When I first moved into the metaverse, I was nervous. Would I like the new neighbors? Would there be any good restaurants? Would I still have access to my Hulu account?
Turns out, I had nothing to worry about. I don’t eat out, I avoid my neighbors with surgical precision, and my place came with HBO, which makes Hulu look like a trash can full of old, scratched-up DVDs. The metaverse is almost exactly the same as regular life, just with better graphics. Let me break it down for anyone who is considering a move inside, because some things are different.
The Neighborhood: You know those depressing Zoom backgrounds? The metaverse is like living inside one of those—with the kind of people who use them. It’s a fully immersive nightmare. Like marriage. Or when your Amazon package doesn’t arrive within 24 hours.
MY ROOM: On the plus side, I now live inside a perfect digital replica of the Sistine Chapel. My fifth-floor walk-up in Queens had cockroaches. My new place has Michelangelos. It’s super-cute. The ceiling was a little busy so I repainted it a nice robin’s-egg blue, which really opened up the space. I dealt with a broker, not Sistine directly, but she clearly gets it when it comes to storage space. The metaverse is a major upgrade for urban dwellers tired of storing winter coats in the bathtub in the summer months, assuming you’re not using it to languish, drink Pinot Grigio, and sob uncontrollably about climate change, possible nuclear war, or the frequency with which people mention Pete Davidson.
MY BATHTUB: It’s just a digital projection of a bathtub. But still great for sobbing. Since my place is a reclaimed chapel, all the water is holy. Sure, sounds nice in theory, but you have to get a priest to install copper pipes. Costs a small fortune, and they get super judgy if you leave out your drug paraphernalia.
THE FOOD SCENE: My human body is suspended in a vat of fluid somewhere outside Detroit. A food-like goop is injected directly into my abdomen by an Amazon fulfillment center. Friday is taco night. I try not to think about it too much.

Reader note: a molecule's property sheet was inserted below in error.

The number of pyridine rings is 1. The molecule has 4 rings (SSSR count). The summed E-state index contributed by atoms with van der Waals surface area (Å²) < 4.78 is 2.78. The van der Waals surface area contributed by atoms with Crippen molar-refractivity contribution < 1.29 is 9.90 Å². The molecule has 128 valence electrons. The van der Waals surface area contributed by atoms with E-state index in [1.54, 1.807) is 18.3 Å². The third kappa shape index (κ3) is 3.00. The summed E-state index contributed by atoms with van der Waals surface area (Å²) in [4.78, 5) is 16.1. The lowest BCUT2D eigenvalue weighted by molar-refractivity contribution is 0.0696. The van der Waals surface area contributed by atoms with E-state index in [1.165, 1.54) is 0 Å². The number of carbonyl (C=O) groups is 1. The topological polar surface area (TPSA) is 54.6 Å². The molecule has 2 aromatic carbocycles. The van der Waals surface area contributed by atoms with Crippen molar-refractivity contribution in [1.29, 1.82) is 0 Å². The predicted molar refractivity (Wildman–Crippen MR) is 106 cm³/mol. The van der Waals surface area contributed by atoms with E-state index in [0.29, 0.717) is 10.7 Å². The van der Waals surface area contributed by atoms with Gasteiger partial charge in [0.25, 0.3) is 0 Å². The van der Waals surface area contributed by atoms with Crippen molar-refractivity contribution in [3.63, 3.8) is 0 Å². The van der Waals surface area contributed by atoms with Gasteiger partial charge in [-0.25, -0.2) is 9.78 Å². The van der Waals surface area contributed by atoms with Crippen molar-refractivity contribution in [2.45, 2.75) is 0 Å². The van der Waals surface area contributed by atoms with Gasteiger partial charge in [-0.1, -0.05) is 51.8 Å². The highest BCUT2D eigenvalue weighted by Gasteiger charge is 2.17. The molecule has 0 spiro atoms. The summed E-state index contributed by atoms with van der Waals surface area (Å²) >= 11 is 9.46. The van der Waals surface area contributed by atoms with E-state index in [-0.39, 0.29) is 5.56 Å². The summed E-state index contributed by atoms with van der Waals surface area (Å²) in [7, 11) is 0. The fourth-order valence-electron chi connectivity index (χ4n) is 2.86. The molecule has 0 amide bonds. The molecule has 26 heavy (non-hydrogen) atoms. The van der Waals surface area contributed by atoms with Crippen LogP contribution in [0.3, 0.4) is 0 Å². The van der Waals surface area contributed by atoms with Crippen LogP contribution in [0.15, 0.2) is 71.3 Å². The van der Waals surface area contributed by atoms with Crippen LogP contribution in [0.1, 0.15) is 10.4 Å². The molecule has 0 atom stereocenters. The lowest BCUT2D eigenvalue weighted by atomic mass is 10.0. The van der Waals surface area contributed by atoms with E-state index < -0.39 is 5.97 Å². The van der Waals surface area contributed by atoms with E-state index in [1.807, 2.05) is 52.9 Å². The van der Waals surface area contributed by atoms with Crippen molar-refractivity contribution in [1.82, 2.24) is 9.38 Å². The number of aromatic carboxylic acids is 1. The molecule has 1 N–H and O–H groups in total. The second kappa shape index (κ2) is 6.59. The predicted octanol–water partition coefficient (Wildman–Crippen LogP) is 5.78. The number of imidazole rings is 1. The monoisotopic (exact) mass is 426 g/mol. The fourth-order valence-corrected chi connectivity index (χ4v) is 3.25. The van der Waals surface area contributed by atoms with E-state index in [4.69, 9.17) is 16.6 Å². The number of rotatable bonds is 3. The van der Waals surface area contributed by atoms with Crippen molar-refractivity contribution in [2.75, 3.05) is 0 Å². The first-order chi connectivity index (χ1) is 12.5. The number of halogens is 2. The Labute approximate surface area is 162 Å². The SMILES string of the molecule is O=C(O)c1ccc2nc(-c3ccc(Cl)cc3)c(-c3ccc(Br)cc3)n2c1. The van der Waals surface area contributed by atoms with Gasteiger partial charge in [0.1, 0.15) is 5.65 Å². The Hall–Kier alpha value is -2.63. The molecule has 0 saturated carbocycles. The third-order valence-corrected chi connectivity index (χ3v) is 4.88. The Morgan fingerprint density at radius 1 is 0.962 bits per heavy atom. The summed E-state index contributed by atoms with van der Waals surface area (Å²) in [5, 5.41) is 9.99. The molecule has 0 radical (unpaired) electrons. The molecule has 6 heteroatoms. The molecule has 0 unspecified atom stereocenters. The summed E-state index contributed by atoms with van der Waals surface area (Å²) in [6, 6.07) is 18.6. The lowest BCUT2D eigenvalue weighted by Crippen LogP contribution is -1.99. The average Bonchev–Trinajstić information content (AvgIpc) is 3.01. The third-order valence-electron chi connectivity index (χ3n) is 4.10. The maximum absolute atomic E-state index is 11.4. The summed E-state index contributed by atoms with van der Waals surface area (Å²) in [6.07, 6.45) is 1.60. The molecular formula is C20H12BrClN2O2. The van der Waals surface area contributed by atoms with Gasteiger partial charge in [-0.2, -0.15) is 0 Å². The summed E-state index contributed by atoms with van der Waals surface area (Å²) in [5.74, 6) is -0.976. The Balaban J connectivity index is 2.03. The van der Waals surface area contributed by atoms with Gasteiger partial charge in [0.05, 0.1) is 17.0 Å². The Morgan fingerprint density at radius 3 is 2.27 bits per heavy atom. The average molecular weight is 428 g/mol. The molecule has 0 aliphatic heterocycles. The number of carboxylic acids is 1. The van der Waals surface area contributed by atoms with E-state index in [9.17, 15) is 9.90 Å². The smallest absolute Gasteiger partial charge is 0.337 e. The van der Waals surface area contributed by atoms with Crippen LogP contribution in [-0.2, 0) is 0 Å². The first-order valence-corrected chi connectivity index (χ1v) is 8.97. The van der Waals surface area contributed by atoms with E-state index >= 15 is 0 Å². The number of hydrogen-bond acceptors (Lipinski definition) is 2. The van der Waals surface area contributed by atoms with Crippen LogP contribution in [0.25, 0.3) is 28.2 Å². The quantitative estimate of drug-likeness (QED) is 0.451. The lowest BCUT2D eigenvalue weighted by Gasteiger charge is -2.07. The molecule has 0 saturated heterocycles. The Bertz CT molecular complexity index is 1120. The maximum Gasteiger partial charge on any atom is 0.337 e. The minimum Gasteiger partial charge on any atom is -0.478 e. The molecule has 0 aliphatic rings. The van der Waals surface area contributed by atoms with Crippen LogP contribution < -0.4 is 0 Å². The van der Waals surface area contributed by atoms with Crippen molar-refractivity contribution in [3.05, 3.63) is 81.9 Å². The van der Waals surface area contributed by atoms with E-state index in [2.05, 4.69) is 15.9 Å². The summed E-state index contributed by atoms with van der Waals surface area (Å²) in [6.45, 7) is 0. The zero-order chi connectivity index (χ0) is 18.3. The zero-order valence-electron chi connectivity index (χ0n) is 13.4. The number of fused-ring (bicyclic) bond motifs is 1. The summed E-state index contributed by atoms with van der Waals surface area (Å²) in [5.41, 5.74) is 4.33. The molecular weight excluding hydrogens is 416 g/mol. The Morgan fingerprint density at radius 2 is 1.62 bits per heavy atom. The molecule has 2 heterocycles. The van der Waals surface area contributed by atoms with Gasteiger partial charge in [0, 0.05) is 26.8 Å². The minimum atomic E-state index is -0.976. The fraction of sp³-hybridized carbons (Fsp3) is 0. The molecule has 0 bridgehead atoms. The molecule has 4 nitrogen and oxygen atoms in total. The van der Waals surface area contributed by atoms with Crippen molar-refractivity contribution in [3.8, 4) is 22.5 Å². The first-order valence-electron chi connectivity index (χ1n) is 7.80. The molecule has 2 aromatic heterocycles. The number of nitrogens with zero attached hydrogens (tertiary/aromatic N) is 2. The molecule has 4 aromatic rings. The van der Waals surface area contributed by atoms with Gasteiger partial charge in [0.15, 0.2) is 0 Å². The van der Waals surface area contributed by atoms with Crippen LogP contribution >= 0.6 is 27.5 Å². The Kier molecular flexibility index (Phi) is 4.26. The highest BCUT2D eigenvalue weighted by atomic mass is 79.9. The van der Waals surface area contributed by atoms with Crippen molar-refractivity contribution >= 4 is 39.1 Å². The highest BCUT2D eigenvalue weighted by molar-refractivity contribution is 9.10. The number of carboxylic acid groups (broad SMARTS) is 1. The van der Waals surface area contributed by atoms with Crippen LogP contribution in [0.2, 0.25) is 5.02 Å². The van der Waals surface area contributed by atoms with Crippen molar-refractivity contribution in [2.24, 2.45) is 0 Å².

PETS: My new apartment came with a pet koala. I thought it was really cute until I discovered it was the avatar of a Russian dude named Demetri. I got wise after he tried to fondle my butt, kept speaking Russian, and demanded I call him Demetri. I heard in real life he owns a Papa John’s franchise outside Moscow. So I can’t just put him down; he’s practically royalty. I’m just gonna crate him until he stops drinking holy water straight from the toilet.
THE LIFESTYLE: The metaverse can be great, though. You don’t need to worry about commuting, the stench of garbage, or that thing where you walk toward someone and you both step in the same direction, smile awkwardly, then feel like dying of embarrassment. They fixed that somehow.
What they didn’t fix is people. Most of the ones in here have opinions and want you to hear them. Try to have an excuse ready. Maybe you have a Demetri that needs to be walked? Idk. That’s something you need to figure out for yourself.
THE DATING SCENE: Have you seen The Exorcist? It’s like that. But before they get the demon out.
THE SCHOOL DISTRICT: Betsy DeVos runs the education department in the metaverse, and she shut down most of the schools. She kept open a virtual Hogwarts experience hosted by Spotify, where Joe Rogan teaches organic chemistry. But it’s pass-pass (no fail), and the only students accepted are kids who lie to the sorting hat.
PLANTS: I’ve learned this: With enough neglect, even digital plants can die.
PUBLIC TRANSPORTATION: One of the best parts about life in the metaverse is transportation. You don’t need to take the bus or the G train anymore. You can teleport. It’s lightning-fast but makes your undies scrunch up in the back. So make sure to pack some soft undies. Name-brand stuff. Don’t be cheap.
THE NEIGHBORS: Hit or miss. I lent my neighbor my lawn mower. When he returned it, the gas tank was clogged with pennies. We don’t speak now. I was really ticked off, as you can imagine, and filed a report with the local authorities. They referred me to the local psychiatrists, who put me on mood stabilizers and industrial-strength Valium. My unbridled rage is now semi-bridled. My neighbor? Still an undiagnosed dickhead. What a waste of pennies!
THE CURRENCY: Everything is paid for with a new crypto called ZuckCoin. Zuckerberg himself lives just down the road—no matter what road you live on. In the metaverse, there are infinite copies of Mark, and they all look like Luke Skywalker. He usually just leers at people and makes a sort of hissing noise. It’s our only community safety policy—if you do something weird, the Lukes hiss at you. Demetri hates it.
THE UNIVERSE: I know my new life seems glamorous. But I’ll be honest with you, there are some drawbacks. For one thing, there’s no good place to read a book. I don’t read, but if I did I would be bummed. Also, I have been robbed of the ability to love myself and/or others. I don’t really know where my hands are. I want to die but don’t know how. I miss my old life.
So I pause, pretend to breathe (there’s no air), and try to be grateful. Most people can’t afford to live in the metaverse. They’re still living in the regular universe, like actual human beings. Pathetic.
Sebastien Theroux is a New York City–based writer